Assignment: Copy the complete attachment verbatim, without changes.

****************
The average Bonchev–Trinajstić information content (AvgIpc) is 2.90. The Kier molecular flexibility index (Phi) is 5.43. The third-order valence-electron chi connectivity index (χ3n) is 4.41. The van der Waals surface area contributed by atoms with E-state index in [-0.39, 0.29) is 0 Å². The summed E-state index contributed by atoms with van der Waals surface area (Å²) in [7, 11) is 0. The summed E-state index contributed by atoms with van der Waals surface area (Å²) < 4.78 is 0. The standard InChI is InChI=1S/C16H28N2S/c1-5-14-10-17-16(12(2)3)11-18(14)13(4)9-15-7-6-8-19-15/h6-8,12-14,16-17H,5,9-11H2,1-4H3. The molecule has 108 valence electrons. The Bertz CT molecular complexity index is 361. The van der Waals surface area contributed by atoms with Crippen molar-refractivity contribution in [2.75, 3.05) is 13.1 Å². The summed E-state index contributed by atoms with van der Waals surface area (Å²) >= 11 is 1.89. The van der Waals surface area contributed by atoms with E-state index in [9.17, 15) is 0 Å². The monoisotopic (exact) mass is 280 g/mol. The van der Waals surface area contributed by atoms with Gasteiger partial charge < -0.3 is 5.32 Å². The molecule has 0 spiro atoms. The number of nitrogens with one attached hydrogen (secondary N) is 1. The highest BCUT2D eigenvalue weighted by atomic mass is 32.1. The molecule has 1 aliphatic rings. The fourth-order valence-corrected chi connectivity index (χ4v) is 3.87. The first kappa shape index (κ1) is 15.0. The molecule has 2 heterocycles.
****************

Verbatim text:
The average Bonchev–Trinajstić information content (AvgIpc) is 2.90. The Kier molecular flexibility index (Phi) is 5.43. The third-order valence-electron chi connectivity index (χ3n) is 4.41. The van der Waals surface area contributed by atoms with E-state index in [-0.39, 0.29) is 0 Å². The summed E-state index contributed by atoms with van der Waals surface area (Å²) in [7, 11) is 0. The summed E-state index contributed by atoms with van der Waals surface area (Å²) < 4.78 is 0. The standard InChI is InChI=1S/C16H28N2S/c1-5-14-10-17-16(12(2)3)11-18(14)13(4)9-15-7-6-8-19-15/h6-8,12-14,16-17H,5,9-11H2,1-4H3. The molecule has 108 valence electrons. The Bertz CT molecular complexity index is 361. The van der Waals surface area contributed by atoms with Crippen molar-refractivity contribution in [2.75, 3.05) is 13.1 Å². The summed E-state index contributed by atoms with van der Waals surface area (Å²) >= 11 is 1.89. The van der Waals surface area contributed by atoms with E-state index in [9.17, 15) is 0 Å². The monoisotopic (exact) mass is 280 g/mol. The van der Waals surface area contributed by atoms with Gasteiger partial charge < -0.3 is 5.32 Å². The molecule has 0 spiro atoms. The number of nitrogens with one attached hydrogen (secondary N) is 1. The highest BCUT2D eigenvalue weighted by atomic mass is 32.1. The molecule has 1 aliphatic rings. The fourth-order valence-corrected chi connectivity index (χ4v) is 3.87. The first kappa shape index (κ1) is 15.0. The molecule has 2 heterocycles.